• CM
    Christopher M.
    17 August 2020 @ 22:59
    I would have liked to see coverage of the reversal of 10-year treasury real rates. If it persists tomorrow can you guys cover it? Lyn Alden considers these the main driver of gold price up from its trend line corresponding to M2 money supply. They were getting less negative the last week and that reversed big today, now being more negative than they’ve been since August 11: https://www.treasury.gov/resource-center/data-chart-center/interest-rates/Pages/TextView.aspx?data=realyield Raul said last week he uses TD indicators. These show gold in a bad position on daily and weekly charts but show on the monthly chart that it has one more month of upward momentum. It did spike today, consistent with the reversal of treasury real yields (and with the Buffet news) against its daily and weekly bearish technicals on TD sequential. Also, I can’t find Max or Mike Greene on Twitter. Can you post their handles? Finally, I can only post comments on the web site. If I use the app it says “unable to perform action.” Anyone else have that problem?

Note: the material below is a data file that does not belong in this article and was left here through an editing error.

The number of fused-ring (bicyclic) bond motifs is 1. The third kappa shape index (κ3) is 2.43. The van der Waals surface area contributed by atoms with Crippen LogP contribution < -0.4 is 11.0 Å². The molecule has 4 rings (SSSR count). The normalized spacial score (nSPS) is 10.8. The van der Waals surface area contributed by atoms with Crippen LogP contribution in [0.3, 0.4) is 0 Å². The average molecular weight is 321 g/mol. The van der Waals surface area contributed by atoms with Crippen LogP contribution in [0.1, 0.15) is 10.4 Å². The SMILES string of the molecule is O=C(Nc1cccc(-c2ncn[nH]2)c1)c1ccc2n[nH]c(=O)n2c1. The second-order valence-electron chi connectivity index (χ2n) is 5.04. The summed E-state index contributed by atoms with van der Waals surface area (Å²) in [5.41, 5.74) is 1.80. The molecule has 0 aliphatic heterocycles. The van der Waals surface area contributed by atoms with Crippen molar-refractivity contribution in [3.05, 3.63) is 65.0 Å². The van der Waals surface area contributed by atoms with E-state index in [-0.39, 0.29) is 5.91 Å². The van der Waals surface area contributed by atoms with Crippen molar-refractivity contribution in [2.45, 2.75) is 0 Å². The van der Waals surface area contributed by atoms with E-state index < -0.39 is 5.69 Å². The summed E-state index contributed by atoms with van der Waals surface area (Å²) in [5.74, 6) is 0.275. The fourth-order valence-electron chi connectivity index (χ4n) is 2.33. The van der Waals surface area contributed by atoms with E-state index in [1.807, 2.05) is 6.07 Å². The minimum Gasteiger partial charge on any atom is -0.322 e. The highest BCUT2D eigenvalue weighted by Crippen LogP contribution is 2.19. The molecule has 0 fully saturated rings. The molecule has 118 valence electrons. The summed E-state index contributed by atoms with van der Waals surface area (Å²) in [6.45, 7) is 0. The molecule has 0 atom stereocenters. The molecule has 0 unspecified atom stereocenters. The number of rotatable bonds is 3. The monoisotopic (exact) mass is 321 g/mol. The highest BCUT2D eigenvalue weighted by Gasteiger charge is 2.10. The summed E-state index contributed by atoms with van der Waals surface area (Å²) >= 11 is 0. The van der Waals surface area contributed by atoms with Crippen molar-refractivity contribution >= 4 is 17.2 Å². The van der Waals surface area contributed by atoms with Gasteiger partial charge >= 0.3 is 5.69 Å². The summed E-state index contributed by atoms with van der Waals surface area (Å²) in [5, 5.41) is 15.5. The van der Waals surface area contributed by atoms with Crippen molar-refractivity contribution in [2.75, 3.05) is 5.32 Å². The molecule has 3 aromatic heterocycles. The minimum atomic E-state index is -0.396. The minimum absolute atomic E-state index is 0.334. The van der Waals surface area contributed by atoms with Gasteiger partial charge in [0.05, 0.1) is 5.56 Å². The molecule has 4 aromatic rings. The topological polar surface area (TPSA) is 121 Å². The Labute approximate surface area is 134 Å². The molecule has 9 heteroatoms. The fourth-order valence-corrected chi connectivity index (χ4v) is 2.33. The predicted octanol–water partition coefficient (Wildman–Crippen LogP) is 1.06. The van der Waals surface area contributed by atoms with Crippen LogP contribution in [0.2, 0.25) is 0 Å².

• PB
      PHILLIP B.
      17 August 2020 @ 23:22
      What are "TD" indicators?
    • CM
      Christopher M.
      17 August 2020 @ 23:27
      Tom Demark sequential, used to assess price momentum and signs of the exhaustion and reversal of trends.
    • GH
      Gloria H.
      18 August 2020 @ 16:28
      I don't know if Max is on twitter but Mike's handle is @profplum99
  • TM
    Tyler M.
    17 August 2020 @ 22:58
    It’s frustrating to see Max on so many videos. It’d be one thing if he brought some expertise and experience to the table, and had a solid on camera presence. Unfortunately, that’s no the case. Ash on the other hand is a pleasure to listen to and is full of relevant facts and figures. He provides a master class in how to deliver information and interview guests. Why is Max on so many videos when Rao, Ash, and Ed are so much better at these?